‘Chamber is … where community happens’
By: Jackson Chamber on Aug 19, 2015
Lisa Peoples, the executive director of Area Relief Ministries (ARM), understands that serving the at-risk andlow-income population in Jackson couldn't possibly be accomplished by one organization.
What happens in one part of Jackson affects the city as a whole, said Peoples. “The solutions to the many concerns of the homeless and at-risk require the joint effort of many. ARM’s vision is to see the people of Jackson and its businesses serving side by side as one.”
Peoples has been able to make strategic alliances with area businessmen and women in her position on the Jackson
Chamber board of directors. These relationships enable ARM to partner with businesses and people who can help the organization work toward eradicating homelessness and serving others in need in Jackson.
“The Jackson Chamber is the place where community happens and where Jackson becomes a better place,” said Peoples. “It has been a great honor to serve on the Jackson Chamber board because it gives a face to ARM and allows me to develop a relationship with influential businessmen and women.”
Before coming back home to Jackson, Peoples did community education, public relations and grant writing for a nonprofit agency in Memphis, but her passion has always been building relationships.
When Mary Tyler, the founder of ARM, decided to retire, Peoples jumped at the opportunity to move back home and continue working for a nonprofit agency.
Peoples enjoys living in Jackson again. She stays busy with her niece and nephew, who both live with her. She also teaches Sunday School and a Bible study at Walnut Grove Church.
ARM is a faith-based social service agency whose mission is to alleviate suffering, promote dignity and foster hope for those in need.
ARM provides emergency, temporary, transitional and permanent housing, as well as financial assistance for utilities and prescription meds for the uninsured. It also conducts an after-school program in an at-risk neighborhood and partners with the Jackson Police Department to teach an anti-gang curriculum in the school system.
“We are historically confused with RIFA, so it has been good to build relationships at the Jackson Chamber and get exposure so that people recognize who ARM is and what we offer,” said Peoples.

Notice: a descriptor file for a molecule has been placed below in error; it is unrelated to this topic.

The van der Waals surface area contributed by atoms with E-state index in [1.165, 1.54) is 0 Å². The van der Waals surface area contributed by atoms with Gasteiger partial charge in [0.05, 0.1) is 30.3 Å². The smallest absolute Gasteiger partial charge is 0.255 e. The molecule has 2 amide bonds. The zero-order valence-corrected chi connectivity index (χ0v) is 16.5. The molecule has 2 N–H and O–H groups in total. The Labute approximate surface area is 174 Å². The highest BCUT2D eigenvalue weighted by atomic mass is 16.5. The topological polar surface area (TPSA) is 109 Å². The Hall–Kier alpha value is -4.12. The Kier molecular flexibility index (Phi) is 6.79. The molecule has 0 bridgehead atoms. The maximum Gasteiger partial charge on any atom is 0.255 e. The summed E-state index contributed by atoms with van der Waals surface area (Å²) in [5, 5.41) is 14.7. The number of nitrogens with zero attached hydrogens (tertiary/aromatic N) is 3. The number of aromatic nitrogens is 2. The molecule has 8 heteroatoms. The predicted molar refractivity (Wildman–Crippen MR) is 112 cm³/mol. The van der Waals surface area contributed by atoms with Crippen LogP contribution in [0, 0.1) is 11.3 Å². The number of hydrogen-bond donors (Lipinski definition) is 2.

Dr. Samuel W. “Dub” Oliver, the president of Union University, and Dr. Logan Hampton, the president of Lane College, who both serve on the Jackson Chamber board, will speak at the upcoming ARM event, “Together for Tomorrow,” on August 20. The two university leaders hope to lay out a vision of every individual across the city working together to create a better Jackson.
“We want to be a catalyst to Jackson serving as one community,” said Peoples. “We see that happening some, but we want to continue working toward serving as one, rather than having an ‘us versus them’ mentality.”
The “Together for Tomorrow” event will raise money for ARM’s programs, such as the Fresh Start program that provides employment for the homeless men the organization serves. Fresh Start allows ARM to give the men part-time employment in its lawn care business.
One of the biggest barriers to overcoming poverty is unemployment, particularly for those who are chronically unemployed, said Peoples.
Peoples hopes that the relationships she has developed at the Jackson Chamber will aid ARM in its goal to create new jobs.
“Serving on the Jackson Chamber board allows us all to serve Jackson and have a community based on the idea that, together, we can care for our community.”